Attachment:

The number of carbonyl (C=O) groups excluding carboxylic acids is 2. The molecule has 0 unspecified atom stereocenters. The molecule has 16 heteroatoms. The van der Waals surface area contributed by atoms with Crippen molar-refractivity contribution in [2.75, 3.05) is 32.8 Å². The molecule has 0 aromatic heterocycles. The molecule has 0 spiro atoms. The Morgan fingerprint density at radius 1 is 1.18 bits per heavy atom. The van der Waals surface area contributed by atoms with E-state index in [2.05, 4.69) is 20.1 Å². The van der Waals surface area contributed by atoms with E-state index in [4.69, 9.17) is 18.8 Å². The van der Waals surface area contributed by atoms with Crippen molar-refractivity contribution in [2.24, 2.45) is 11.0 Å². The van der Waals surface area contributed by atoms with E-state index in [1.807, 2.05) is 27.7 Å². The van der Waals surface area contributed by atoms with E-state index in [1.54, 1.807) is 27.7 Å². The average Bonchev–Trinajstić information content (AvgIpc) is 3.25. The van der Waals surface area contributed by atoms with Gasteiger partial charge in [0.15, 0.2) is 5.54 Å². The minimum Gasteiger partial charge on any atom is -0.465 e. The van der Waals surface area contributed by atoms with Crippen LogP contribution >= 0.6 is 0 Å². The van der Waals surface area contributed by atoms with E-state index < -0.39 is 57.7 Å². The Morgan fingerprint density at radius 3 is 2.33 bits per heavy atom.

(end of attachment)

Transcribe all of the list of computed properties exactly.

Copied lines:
The number of carbonyl (C=O) groups excluding carboxylic acids is 2. The molecule has 0 unspecified atom stereocenters. The molecule has 16 heteroatoms. The van der Waals surface area contributed by atoms with Crippen molar-refractivity contribution in [2.75, 3.05) is 32.8 Å². The molecule has 0 aromatic heterocycles. The molecule has 0 spiro atoms. The Morgan fingerprint density at radius 1 is 1.18 bits per heavy atom. The van der Waals surface area contributed by atoms with E-state index in [2.05, 4.69) is 20.1 Å². The van der Waals surface area contributed by atoms with E-state index in [4.69, 9.17) is 18.8 Å². The van der Waals surface area contributed by atoms with Crippen molar-refractivity contribution in [2.24, 2.45) is 11.0 Å². The van der Waals surface area contributed by atoms with E-state index in [1.807, 2.05) is 27.7 Å². The van der Waals surface area contributed by atoms with E-state index in [1.54, 1.807) is 27.7 Å². The average Bonchev–Trinajstić information content (AvgIpc) is 3.25. The van der Waals surface area contributed by atoms with Gasteiger partial charge in [0.15, 0.2) is 5.54 Å². The minimum Gasteiger partial charge on any atom is -0.465 e. The van der Waals surface area contributed by atoms with Crippen LogP contribution >= 0.6 is 0 Å². The van der Waals surface area contributed by atoms with E-state index < -0.39 is 57.7 Å². The Morgan fingerprint density at radius 3 is 2.33 bits per heavy atom.